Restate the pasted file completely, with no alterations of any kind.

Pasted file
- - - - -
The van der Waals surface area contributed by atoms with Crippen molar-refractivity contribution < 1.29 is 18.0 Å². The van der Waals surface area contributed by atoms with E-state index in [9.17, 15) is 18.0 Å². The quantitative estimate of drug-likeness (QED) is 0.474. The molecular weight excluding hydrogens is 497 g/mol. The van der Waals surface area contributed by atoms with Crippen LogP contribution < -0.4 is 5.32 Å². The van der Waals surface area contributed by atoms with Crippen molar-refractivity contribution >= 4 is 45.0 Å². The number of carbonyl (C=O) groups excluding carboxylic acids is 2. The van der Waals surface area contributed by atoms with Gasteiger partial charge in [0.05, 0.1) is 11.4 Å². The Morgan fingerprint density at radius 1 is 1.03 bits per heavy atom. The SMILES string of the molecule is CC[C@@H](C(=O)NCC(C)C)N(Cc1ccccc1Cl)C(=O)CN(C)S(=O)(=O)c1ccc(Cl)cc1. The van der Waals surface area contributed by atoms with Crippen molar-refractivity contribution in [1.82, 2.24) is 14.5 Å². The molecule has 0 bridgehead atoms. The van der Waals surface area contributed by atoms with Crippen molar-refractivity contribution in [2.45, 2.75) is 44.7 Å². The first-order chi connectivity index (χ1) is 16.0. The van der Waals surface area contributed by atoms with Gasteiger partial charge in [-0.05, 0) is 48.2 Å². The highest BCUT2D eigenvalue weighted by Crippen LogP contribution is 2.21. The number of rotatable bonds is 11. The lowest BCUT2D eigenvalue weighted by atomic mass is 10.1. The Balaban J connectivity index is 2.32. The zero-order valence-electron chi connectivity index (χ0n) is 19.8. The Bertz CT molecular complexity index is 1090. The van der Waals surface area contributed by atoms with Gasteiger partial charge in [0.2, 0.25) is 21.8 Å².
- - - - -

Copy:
The van der Waals surface area contributed by atoms with Crippen molar-refractivity contribution < 1.29 is 18.0 Å². The van der Waals surface area contributed by atoms with E-state index in [9.17, 15) is 18.0 Å². The quantitative estimate of drug-likeness (QED) is 0.474. The molecular weight excluding hydrogens is 497 g/mol. The van der Waals surface area contributed by atoms with Crippen LogP contribution < -0.4 is 5.32 Å². The van der Waals surface area contributed by atoms with Crippen molar-refractivity contribution >= 4 is 45.0 Å². The number of carbonyl (C=O) groups excluding carboxylic acids is 2. The van der Waals surface area contributed by atoms with Gasteiger partial charge in [0.05, 0.1) is 11.4 Å². The Morgan fingerprint density at radius 1 is 1.03 bits per heavy atom. The SMILES string of the molecule is CC[C@@H](C(=O)NCC(C)C)N(Cc1ccccc1Cl)C(=O)CN(C)S(=O)(=O)c1ccc(Cl)cc1. The van der Waals surface area contributed by atoms with Crippen molar-refractivity contribution in [1.82, 2.24) is 14.5 Å². The molecule has 0 bridgehead atoms. The van der Waals surface area contributed by atoms with Crippen molar-refractivity contribution in [2.45, 2.75) is 44.7 Å². The first-order chi connectivity index (χ1) is 16.0. The van der Waals surface area contributed by atoms with Gasteiger partial charge in [-0.05, 0) is 48.2 Å². The highest BCUT2D eigenvalue weighted by Crippen LogP contribution is 2.21. The number of rotatable bonds is 11. The lowest BCUT2D eigenvalue weighted by atomic mass is 10.1. The Balaban J connectivity index is 2.32. The zero-order valence-electron chi connectivity index (χ0n) is 19.8. The Bertz CT molecular complexity index is 1090. The van der Waals surface area contributed by atoms with Gasteiger partial charge in [0.2, 0.25) is 21.8 Å².